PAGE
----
abstract = "Production of acidic wastewaters containing highly toxic and soluble arsenite (As(III)) is a growing concern in copper refinery industries. This study aimed to investigate the utility of readily available activated carbon (AC) for oxidation and immobilization of As(III) from acidic wastewaters at a relatively moderate temperature (45°C). For comparison, effect of bio-AC (combination of AC with moderately thermophilic Fe(II)-oxidizing bacterium, Acidimicrobium ferrooxidans ICP) was also investigated. The initial AC pulp densities ranged between 1-25{\%} for acidic solutions (pH 1.5) containing 1000 ppm of As(III) and Fe(II). When tested with an individual ion species (1000 ppm As(III) or Fe(II)) using 1{\%} AC, it was confirmed that AC is capable of chemically catalyzing Fe(II) oxidation and As(III) oxidation. Following the oxidation, Fe(III) was found absorbed on the AC surface, while As(V) remained in the solution. When both ions were present, 78{\%} As was immobilized (at day 14). By elevating the AC concentrations, As(III) oxidation was increasingly accelerated and 1000 ppm (III) was completely oxidized in 2 days (10, 25{\%} AC). At 25{\%} AC, 94{\%} of As was removed as amorphous ferric arsenate within 2 days. Possible additional Fe(II) oxidation effect (thus facilitating further As(III) oxidation by coupling Fe(III) reduction-As(III) oxidation on the AC surface) was evaluated by preparing bio-AC. The expected effect was seen at low AC concentrations (0.5, 1{\%}): At 1{\%} bio-AC, oxidation of both Fe(II) and As(III) were accelerated compared to 1{\%} AC. As a result, 57{\%} As was immobilization at day 6 using bio-AC. In conclusions, higher AC concentrations lead to more effective As(III) oxidation and immobilization as amorphous ferric arsenate. This approach can be utilised as pre-treatment for final scorodite crystallization (at the same time recycling AC). Whilst use of bio-AC can be advantageous when treating dilute As(III) concentrations (<1000 ppm As(III)) using lower AC concentrations.",
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AU - Hotta, Yusuke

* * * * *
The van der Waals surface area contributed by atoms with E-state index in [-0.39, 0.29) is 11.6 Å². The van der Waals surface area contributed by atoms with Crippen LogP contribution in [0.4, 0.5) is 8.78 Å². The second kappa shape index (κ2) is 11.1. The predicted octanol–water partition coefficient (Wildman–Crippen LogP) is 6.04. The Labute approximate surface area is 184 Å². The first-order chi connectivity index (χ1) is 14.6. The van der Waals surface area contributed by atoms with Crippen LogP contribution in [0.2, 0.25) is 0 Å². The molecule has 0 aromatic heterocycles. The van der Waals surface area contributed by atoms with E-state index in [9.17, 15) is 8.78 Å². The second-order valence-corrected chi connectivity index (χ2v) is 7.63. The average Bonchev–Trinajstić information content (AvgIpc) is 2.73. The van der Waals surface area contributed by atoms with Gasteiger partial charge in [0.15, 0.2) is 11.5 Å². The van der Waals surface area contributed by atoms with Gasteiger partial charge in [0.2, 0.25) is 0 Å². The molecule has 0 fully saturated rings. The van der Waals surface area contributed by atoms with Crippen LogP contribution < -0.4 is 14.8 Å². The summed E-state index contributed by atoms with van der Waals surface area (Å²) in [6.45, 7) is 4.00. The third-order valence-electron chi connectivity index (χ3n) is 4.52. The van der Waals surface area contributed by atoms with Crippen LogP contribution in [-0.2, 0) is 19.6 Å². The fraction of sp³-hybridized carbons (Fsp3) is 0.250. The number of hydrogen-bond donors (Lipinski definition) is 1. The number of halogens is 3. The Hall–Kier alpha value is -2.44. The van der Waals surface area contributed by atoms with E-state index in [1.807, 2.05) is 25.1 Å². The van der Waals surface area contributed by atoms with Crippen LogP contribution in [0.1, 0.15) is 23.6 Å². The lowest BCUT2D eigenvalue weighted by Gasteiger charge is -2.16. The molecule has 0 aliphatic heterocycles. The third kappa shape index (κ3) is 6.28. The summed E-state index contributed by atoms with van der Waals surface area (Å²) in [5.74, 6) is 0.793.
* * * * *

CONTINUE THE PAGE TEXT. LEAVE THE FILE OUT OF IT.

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N2 - Production of acidic wastewaters containing highly toxic and soluble arsenite (As(III)) is a growing concern in copper refinery industries. This study aimed to investigate the utility of readily available activated carbon (AC) for oxidation and immobilization of As(III) from acidic wastewaters at a relatively moderate temperature (45°C). For comparison, effect of bio-AC (combination of AC with moderately thermophilic Fe(II)-oxidizing bacterium, Acidimicrobium ferrooxidans ICP) was also investigated. The initial AC pulp densities ranged between 1-25% for acidic solutions (pH 1.5) containing 1000 ppm of As(III) and Fe(II). When tested with an individual ion species (1000 ppm As(III) or Fe(II)) using 1% AC, it was confirmed that AC is capable of chemically catalyzing Fe(II) oxidation and As(III) oxidation. Following the oxidation, Fe(III) was found absorbed on the AC surface, while As(V) remained in the solution. When both ions were present, 78% As was immobilized (at day 14). By elevating the AC concentrations, As(III) oxidation was increasingly accelerated and 1000 ppm (III) was completely oxidized in 2 days (10, 25% AC). At 25% AC, 94% of As was removed as amorphous ferric arsenate within 2 days. Possible additional Fe(II) oxidation effect (thus facilitating further As(III) oxidation by coupling Fe(III) reduction-As(III) oxidation on the AC surface) was evaluated by preparing bio-AC. The expected effect was seen at low AC concentrations (0.5, 1%): At 1% bio-AC, oxidation of both Fe(II) and As(III) were accelerated compared to 1% AC. As a result, 57% As was immobilization at day 6 using bio-AC. In conclusions, higher AC concentrations lead to more effective As(III) oxidation and immobilization as amorphous ferric arsenate. This approach can be utilised as pre-treatment for final scorodite crystallization (at the same time recycling AC). Whilst use of bio-AC can be advantageous when treating dilute As(III) concentrations (<1000 ppm As(III)) using lower AC concentrations.